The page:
Brown patches on lawns result of fungal diseases

Many homeowners have observed brown circular patches on their lawns. The cause is often a fungal disease called brown patch (or large patch on warm season turf), and it can quickly destroy the beauty of a lawn. All types of turf grasses are affected by this disease.

The symptoms of brown patch causes thinned patches of light brown grass roughly circular in shape. These areas range in diameter from a few inches to several feet. The grass in the center of the patch will sometimes recover, resulting in a doughnut-shaped pattern. Upon closer inspection, the cool-season grass blades show small, irregular, tan leaf spots with dark-brown borders.

Warm-season grasses with this disease seldom have leaf spots but will have rotted leaf sheaths near the soil surface. In the early morning when the weather is hot and humid a smoky gray can be observed around the areas that are brown and diseased with brown patch, where as with the large patch on warm season turf the edges can have an orange color appearance.

Brown patch has individual leaves with lesions that develop with tan centers and dark brown to black margins. In large patch, the individual leaves have water-soaked, reddish-brown or black lesions with dieback from the leaf tip toward the base occurring. Both diseases prefer high humidity and warm temperatures over 80 degrees during the day and over 60 degrees at night.

In lawns where the foliage stays wet for several hours a day for several days in a row, brown patch can be more of a problem. Brown patch affects cool season turf more so in the summer months and large patch affects warm season in the spring and fall. Cutting the grass at a lower height than the recommended amount makes it more susceptible to the disease.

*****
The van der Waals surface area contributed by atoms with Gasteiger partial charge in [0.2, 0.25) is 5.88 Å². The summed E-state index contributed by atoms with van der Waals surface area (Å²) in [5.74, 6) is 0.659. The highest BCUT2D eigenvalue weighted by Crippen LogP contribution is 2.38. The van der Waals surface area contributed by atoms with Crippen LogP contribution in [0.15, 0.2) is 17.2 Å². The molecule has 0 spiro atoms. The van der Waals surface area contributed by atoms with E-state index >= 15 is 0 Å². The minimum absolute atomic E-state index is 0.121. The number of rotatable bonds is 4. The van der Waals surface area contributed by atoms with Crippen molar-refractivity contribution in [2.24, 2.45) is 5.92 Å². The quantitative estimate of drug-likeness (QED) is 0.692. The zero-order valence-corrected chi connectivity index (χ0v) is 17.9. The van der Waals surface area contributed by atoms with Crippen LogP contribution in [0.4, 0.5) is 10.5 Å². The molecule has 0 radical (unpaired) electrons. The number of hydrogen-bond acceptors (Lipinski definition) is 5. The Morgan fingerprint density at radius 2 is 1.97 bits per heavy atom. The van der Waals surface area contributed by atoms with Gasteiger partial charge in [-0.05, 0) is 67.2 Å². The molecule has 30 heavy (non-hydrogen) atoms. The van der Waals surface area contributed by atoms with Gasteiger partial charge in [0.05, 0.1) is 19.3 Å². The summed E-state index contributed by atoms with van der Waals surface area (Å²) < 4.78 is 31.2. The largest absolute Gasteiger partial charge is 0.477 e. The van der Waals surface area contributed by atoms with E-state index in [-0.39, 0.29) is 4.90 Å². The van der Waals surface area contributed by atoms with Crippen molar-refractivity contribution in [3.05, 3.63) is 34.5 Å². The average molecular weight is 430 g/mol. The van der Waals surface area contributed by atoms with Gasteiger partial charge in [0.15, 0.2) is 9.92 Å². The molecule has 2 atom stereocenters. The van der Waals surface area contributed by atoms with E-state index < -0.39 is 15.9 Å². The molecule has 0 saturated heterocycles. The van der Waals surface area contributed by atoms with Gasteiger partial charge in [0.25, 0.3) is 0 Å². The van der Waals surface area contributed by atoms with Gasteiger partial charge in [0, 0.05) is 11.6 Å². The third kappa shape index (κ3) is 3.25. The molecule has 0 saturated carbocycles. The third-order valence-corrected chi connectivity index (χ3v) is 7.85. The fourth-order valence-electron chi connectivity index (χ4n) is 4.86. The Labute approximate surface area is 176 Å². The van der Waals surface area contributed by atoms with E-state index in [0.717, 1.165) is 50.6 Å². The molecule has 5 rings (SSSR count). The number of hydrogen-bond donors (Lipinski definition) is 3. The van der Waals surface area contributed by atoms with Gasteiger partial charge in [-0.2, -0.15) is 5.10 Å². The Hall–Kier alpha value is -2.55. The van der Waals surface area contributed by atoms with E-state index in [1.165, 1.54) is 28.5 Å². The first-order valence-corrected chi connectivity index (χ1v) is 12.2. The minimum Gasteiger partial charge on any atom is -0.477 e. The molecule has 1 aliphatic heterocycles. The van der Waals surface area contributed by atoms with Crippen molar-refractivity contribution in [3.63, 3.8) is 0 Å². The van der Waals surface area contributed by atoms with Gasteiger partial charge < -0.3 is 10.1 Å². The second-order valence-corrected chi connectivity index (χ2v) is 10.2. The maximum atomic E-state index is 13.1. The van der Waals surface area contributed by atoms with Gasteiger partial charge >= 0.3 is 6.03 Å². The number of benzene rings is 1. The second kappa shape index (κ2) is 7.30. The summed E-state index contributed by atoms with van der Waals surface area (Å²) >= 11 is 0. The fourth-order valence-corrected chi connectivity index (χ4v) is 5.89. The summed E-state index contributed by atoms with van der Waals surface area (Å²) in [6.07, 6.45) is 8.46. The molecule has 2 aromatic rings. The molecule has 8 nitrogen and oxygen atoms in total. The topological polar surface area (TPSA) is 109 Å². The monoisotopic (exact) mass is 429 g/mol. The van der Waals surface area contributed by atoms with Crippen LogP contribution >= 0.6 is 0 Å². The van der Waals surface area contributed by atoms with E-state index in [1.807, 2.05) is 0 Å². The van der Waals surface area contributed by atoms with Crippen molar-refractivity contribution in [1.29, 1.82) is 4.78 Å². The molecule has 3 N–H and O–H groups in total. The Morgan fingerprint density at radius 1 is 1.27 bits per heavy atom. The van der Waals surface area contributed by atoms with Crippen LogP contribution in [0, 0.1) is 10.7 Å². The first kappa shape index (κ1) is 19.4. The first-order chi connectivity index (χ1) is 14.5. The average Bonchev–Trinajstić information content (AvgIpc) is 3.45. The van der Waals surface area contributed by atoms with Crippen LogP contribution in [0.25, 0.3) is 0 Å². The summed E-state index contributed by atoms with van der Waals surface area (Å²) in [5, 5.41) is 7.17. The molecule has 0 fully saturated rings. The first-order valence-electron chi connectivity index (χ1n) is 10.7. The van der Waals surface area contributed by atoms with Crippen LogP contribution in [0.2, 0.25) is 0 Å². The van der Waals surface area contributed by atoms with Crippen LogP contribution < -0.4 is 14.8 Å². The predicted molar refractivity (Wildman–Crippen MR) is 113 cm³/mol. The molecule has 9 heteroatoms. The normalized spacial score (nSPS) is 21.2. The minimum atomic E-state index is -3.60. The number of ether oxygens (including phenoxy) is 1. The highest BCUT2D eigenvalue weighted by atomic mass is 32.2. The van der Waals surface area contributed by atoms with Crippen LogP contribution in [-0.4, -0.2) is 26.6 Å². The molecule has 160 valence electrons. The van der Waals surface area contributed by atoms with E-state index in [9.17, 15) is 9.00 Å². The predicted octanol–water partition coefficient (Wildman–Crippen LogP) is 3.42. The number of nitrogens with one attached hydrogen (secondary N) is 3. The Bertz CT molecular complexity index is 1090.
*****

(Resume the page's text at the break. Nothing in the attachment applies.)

The best way of to control the disease is to use cultural lawn care practices, which are much easier and less costly than using chemical fungicides. Avoid applying fertilizers high in nitrogen to cool season grasses in late spring and summer, and to warm season grasses mid to late fall.

The fungus prefers grass with lush, new growth that results from too much nitrogen. Have the soil tested to determine fertility levels, and add lime if the pH is less than 6.5. Irrigate infrequently and let the water penetrate deeply 4 to 6 inches. Do the watering early in the morning so the grass will be drier during the evening hours. Keep lawns mowed at the recommended height, and prevent thatch buildup. Make sure the mower blade is sharp before use. Good drainage also reduces the susceptibility of the grass to brown patch.

Using fungicides to control brown patch and large patch is difficult but regular applications can reduce the spread and development of the infection. Start applying the fungicides when symptoms are first observed, and continue to apply at the recommended label intervals until the disease is controlled.

Usually only two or three applications are necessary to control the disease. For chemical control of brown patch on either cool- or warm-season grasses is to begin fungicide applications when night time low temperatures reach 70 degrees once every 14 days. Fungicides such as Captan, Maneb, Mancozeb, Myclobutanil and others are the recommended ones for controlling brown patch.

You can obtain more information on these chemicals and their usage by going to the 2007 Georgia Pest Management handbook at: http://www.ent.uga.edu/pmh/. For more information and consultation on these turf diseases or any other topic of concern, please contact the Gwinnett County Extension Office.

Timothy Daly is an Agricultural and Natural Resource Agent with Gwinnett County Extension. He can be contacted at 678-377-4010 or timothy.daly@gwinnettcounty.com